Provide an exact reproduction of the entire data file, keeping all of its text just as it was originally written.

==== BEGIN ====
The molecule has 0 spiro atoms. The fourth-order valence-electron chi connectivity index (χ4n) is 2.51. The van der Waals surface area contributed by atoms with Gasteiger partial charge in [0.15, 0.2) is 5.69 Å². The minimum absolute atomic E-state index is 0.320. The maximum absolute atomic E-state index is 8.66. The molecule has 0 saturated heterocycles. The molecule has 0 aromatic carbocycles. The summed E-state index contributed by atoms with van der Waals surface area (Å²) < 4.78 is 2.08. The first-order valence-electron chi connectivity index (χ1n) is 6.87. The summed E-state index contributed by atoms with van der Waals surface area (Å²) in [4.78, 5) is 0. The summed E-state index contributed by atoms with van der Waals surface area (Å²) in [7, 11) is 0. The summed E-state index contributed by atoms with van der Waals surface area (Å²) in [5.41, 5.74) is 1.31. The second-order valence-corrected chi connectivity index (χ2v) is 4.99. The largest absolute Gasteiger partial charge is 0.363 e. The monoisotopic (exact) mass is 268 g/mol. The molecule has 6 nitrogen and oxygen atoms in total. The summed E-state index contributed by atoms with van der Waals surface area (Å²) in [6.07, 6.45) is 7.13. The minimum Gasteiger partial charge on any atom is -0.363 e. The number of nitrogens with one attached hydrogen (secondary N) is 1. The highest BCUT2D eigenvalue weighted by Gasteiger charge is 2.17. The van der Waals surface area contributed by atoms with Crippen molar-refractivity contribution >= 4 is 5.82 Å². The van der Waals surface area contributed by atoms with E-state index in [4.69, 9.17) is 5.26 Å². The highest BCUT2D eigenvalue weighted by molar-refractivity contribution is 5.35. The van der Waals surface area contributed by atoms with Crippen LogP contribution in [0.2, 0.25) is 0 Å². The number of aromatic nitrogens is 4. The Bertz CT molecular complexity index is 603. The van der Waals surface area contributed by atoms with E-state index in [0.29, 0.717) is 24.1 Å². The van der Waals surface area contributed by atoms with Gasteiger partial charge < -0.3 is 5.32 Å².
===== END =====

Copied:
The molecule has 0 spiro atoms. The fourth-order valence-electron chi connectivity index (χ4n) is 2.51. The van der Waals surface area contributed by atoms with Gasteiger partial charge in [0.15, 0.2) is 5.69 Å². The minimum absolute atomic E-state index is 0.320. The maximum absolute atomic E-state index is 8.66. The molecule has 0 saturated heterocycles. The molecule has 0 aromatic carbocycles. The summed E-state index contributed by atoms with van der Waals surface area (Å²) < 4.78 is 2.08. The first-order valence-electron chi connectivity index (χ1n) is 6.87. The summed E-state index contributed by atoms with van der Waals surface area (Å²) in [4.78, 5) is 0. The summed E-state index contributed by atoms with van der Waals surface area (Å²) in [7, 11) is 0. The summed E-state index contributed by atoms with van der Waals surface area (Å²) in [5.41, 5.74) is 1.31. The second-order valence-corrected chi connectivity index (χ2v) is 4.99. The largest absolute Gasteiger partial charge is 0.363 e. The monoisotopic (exact) mass is 268 g/mol. The molecule has 6 nitrogen and oxygen atoms in total. The summed E-state index contributed by atoms with van der Waals surface area (Å²) in [6.07, 6.45) is 7.13. The minimum Gasteiger partial charge on any atom is -0.363 e. The number of nitrogens with one attached hydrogen (secondary N) is 1. The highest BCUT2D eigenvalue weighted by Gasteiger charge is 2.17. The van der Waals surface area contributed by atoms with Crippen molar-refractivity contribution >= 4 is 5.82 Å². The van der Waals surface area contributed by atoms with E-state index in [4.69, 9.17) is 5.26 Å². The highest BCUT2D eigenvalue weighted by molar-refractivity contribution is 5.35. The van der Waals surface area contributed by atoms with Crippen LogP contribution in [0.2, 0.25) is 0 Å². The number of aromatic nitrogens is 4. The Bertz CT molecular complexity index is 603. The van der Waals surface area contributed by atoms with E-state index in [0.29, 0.717) is 24.1 Å². The van der Waals surface area contributed by atoms with Gasteiger partial charge < -0.3 is 5.32 Å².